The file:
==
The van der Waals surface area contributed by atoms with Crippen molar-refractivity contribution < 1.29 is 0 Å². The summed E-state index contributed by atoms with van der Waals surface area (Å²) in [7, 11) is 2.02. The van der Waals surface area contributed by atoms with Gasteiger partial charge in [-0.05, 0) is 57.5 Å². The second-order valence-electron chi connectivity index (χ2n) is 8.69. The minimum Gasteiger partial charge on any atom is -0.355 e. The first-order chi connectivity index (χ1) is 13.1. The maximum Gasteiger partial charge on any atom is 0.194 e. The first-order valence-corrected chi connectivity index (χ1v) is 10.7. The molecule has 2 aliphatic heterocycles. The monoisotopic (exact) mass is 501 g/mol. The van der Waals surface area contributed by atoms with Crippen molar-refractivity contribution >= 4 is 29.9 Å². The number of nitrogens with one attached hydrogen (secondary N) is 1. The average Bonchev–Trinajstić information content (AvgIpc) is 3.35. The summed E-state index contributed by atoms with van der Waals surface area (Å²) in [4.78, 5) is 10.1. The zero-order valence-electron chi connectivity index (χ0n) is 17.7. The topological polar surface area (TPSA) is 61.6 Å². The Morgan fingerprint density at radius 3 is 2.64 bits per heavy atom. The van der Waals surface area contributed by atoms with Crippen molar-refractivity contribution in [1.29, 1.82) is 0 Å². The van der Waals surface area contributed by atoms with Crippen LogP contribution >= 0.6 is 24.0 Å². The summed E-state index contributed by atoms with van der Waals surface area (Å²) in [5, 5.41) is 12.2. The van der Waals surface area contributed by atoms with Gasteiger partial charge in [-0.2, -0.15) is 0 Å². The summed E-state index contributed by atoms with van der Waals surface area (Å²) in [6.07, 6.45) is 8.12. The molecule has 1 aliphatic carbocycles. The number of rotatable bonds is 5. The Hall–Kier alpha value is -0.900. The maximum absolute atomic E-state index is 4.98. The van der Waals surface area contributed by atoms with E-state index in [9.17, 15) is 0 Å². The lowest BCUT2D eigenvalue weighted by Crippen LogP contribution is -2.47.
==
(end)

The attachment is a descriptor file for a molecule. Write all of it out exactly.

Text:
The van der Waals surface area contributed by atoms with Crippen molar-refractivity contribution < 1.29 is 0 Å². The summed E-state index contributed by atoms with van der Waals surface area (Å²) in [7, 11) is 2.02. The van der Waals surface area contributed by atoms with Gasteiger partial charge in [-0.05, 0) is 57.5 Å². The second-order valence-electron chi connectivity index (χ2n) is 8.69. The minimum Gasteiger partial charge on any atom is -0.355 e. The first-order chi connectivity index (χ1) is 13.1. The maximum Gasteiger partial charge on any atom is 0.194 e. The first-order valence-corrected chi connectivity index (χ1v) is 10.7. The molecule has 2 aliphatic heterocycles. The monoisotopic (exact) mass is 501 g/mol. The van der Waals surface area contributed by atoms with Crippen molar-refractivity contribution >= 4 is 29.9 Å². The number of nitrogens with one attached hydrogen (secondary N) is 1. The average Bonchev–Trinajstić information content (AvgIpc) is 3.35. The summed E-state index contributed by atoms with van der Waals surface area (Å²) in [4.78, 5) is 10.1. The zero-order valence-electron chi connectivity index (χ0n) is 17.7. The topological polar surface area (TPSA) is 61.6 Å². The Morgan fingerprint density at radius 3 is 2.64 bits per heavy atom. The van der Waals surface area contributed by atoms with Crippen molar-refractivity contribution in [1.29, 1.82) is 0 Å². The van der Waals surface area contributed by atoms with Crippen LogP contribution >= 0.6 is 24.0 Å². The summed E-state index contributed by atoms with van der Waals surface area (Å²) in [5, 5.41) is 12.2. The van der Waals surface area contributed by atoms with Gasteiger partial charge in [-0.2, -0.15) is 0 Å². The summed E-state index contributed by atoms with van der Waals surface area (Å²) in [6.07, 6.45) is 8.12. The molecule has 1 aliphatic carbocycles. The number of rotatable bonds is 5. The Hall–Kier alpha value is -0.900. The maximum absolute atomic E-state index is 4.98. The van der Waals surface area contributed by atoms with E-state index in [9.17, 15) is 0 Å². The lowest BCUT2D eigenvalue weighted by Crippen LogP contribution is -2.47.